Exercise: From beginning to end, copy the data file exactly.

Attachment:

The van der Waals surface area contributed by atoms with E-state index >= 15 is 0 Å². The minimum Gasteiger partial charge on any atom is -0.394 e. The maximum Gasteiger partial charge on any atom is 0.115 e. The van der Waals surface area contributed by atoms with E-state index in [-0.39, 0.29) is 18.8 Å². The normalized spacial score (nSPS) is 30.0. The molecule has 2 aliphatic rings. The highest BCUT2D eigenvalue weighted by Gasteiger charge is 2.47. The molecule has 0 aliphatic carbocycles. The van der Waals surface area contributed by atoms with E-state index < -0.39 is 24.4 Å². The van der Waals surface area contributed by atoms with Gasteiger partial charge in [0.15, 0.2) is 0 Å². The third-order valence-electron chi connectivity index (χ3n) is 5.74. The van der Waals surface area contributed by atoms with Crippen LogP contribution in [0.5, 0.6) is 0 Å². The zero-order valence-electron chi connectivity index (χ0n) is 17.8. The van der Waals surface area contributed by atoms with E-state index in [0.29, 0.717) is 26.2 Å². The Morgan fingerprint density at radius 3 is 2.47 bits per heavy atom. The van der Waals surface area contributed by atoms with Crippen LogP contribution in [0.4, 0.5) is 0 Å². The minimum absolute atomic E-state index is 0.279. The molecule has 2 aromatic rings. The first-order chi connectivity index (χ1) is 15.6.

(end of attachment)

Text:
The van der Waals surface area contributed by atoms with E-state index >= 15 is 0 Å². The minimum Gasteiger partial charge on any atom is -0.394 e. The maximum Gasteiger partial charge on any atom is 0.115 e. The van der Waals surface area contributed by atoms with E-state index in [-0.39, 0.29) is 18.8 Å². The normalized spacial score (nSPS) is 30.0. The molecule has 2 aliphatic rings. The highest BCUT2D eigenvalue weighted by Gasteiger charge is 2.47. The molecule has 0 aliphatic carbocycles. The van der Waals surface area contributed by atoms with E-state index < -0.39 is 24.4 Å². The van der Waals surface area contributed by atoms with Gasteiger partial charge in [0.15, 0.2) is 0 Å². The third-order valence-electron chi connectivity index (χ3n) is 5.74. The van der Waals surface area contributed by atoms with Crippen LogP contribution in [0.5, 0.6) is 0 Å². The zero-order valence-electron chi connectivity index (χ0n) is 17.8. The van der Waals surface area contributed by atoms with E-state index in [0.29, 0.717) is 26.2 Å². The Morgan fingerprint density at radius 3 is 2.47 bits per heavy atom. The van der Waals surface area contributed by atoms with Crippen LogP contribution in [0.4, 0.5) is 0 Å². The minimum absolute atomic E-state index is 0.279. The molecule has 2 aromatic rings. The first-order chi connectivity index (χ1) is 15.6.